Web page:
Ashes trump hearts for faith­ful this Feb. 14

Pittsburgh Post-Gazette - - Local News - By Pe­ter Smith Pitts­burgh Post-Gazette

When St. Pa­trick’s Day last year co­in­cided with a nor­mally meat­less Fri­day in Lent, lo­cal Catholic bish­ops is­sued dis­pen­sa­tions that al­lowed the faith­ful to par­take in the Ir­ish hol­i­day meal with the tra­di­tional corned beef.

But there is no such dis­pen­sa­tion for this year, when love meets death — that is, when Valen­tine’s Day shares a cal­en­dar date with Ash Wed­nes­day.

For the first time in six decades, a hol­i­day as­so­ci­ated with love, ta­bles for two and choco­late is land­ing on the same date as one con­nected with mor­tal­ity, cut­ting back on food and, of­ten, giv­ing up choco­late for a while.

In 2017, Bishop David Zu­bik of Pitts­burgh and Bishop Ed­ward Malesic of Greens­burg joined nu­mer­ous other Amer­i­can bish­ops in is­su­ing the dis­pen­sa­tion for St. Pa­trick’s Day fare, although some bish­ops else­where did not.

But nei­ther bishop is is­su­ing a dis­pen­sa­tion this year, said of­fi­cials from their dio­ce­ses.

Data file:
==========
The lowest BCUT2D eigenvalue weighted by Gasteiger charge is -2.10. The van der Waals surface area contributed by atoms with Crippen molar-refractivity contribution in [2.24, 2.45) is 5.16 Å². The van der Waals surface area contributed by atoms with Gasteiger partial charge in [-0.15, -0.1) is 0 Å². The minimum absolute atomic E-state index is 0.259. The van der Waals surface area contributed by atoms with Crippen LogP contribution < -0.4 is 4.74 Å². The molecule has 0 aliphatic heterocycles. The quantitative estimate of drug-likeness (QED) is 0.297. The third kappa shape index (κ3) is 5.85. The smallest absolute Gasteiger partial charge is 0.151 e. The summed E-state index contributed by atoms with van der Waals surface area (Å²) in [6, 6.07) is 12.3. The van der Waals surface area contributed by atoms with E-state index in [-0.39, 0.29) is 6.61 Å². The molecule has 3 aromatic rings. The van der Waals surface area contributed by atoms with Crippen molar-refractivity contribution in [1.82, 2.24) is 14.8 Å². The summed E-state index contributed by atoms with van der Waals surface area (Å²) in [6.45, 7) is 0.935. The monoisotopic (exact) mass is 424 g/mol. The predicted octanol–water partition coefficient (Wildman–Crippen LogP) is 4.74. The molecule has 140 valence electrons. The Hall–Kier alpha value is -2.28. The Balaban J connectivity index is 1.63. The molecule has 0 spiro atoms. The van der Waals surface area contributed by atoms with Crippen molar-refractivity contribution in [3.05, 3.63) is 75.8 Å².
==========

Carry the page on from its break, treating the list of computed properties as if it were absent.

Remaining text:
It’s “be­cause of the solemn na­ture of Ash Wed­nes­day,” said the Rev. Ni­cholas Vaskov, ex­ec­u­tive di­rec­tor of com­mu­ni­ca­tions for the Dio­cese of Pitts­burgh.

Ash Wed­nes­day is one of the most solemn days of the Catholic cal­en­dar, when the faith­ful re­ceive ashes to re­mind them of their mor­tal­ity.The date be­gins Lent — a sea­son of self-de­nial, penance, re­flec­tion and self-im­prove­ment in the weeks lead­ing up to the com­mem­o­ra­tion of Je­sus’ death on Good Fri­dayand res­ur­rec­tion on Easter.

“For those who wish to cel­e­brate Valen­tine’s Day, it would seem most ap­pro­pri­ate to do so on an­other day,” Bishop Zu­bik wrote in a let­ter to priests. “Of­ten­times, when Valen­tine’s Day falls dur­ing the week, this is done out of con­ve­nience any­way.

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